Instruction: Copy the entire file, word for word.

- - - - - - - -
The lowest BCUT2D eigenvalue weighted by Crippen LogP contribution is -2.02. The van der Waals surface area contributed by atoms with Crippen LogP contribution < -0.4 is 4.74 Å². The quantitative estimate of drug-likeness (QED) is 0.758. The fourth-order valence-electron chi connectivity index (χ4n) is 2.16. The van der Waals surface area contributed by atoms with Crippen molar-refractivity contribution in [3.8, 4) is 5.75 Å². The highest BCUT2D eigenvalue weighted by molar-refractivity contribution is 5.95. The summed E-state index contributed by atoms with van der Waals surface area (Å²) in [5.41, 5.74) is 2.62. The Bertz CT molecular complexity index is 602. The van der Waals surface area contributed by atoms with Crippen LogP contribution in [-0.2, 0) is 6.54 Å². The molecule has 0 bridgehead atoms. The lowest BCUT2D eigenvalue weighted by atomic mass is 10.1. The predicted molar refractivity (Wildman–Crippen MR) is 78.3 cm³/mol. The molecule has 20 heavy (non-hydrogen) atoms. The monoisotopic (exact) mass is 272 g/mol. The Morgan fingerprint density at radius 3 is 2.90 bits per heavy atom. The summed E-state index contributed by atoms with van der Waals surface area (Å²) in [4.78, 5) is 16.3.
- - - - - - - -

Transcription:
The lowest BCUT2D eigenvalue weighted by Crippen LogP contribution is -2.02. The van der Waals surface area contributed by atoms with Crippen LogP contribution < -0.4 is 4.74 Å². The quantitative estimate of drug-likeness (QED) is 0.758. The fourth-order valence-electron chi connectivity index (χ4n) is 2.16. The van der Waals surface area contributed by atoms with Crippen molar-refractivity contribution in [3.8, 4) is 5.75 Å². The highest BCUT2D eigenvalue weighted by molar-refractivity contribution is 5.95. The summed E-state index contributed by atoms with van der Waals surface area (Å²) in [5.41, 5.74) is 2.62. The Bertz CT molecular complexity index is 602. The van der Waals surface area contributed by atoms with Crippen LogP contribution in [-0.2, 0) is 6.54 Å². The molecule has 0 bridgehead atoms. The lowest BCUT2D eigenvalue weighted by atomic mass is 10.1. The predicted molar refractivity (Wildman–Crippen MR) is 78.3 cm³/mol. The molecule has 20 heavy (non-hydrogen) atoms. The monoisotopic (exact) mass is 272 g/mol. The Morgan fingerprint density at radius 3 is 2.90 bits per heavy atom. The summed E-state index contributed by atoms with van der Waals surface area (Å²) in [4.78, 5) is 16.3.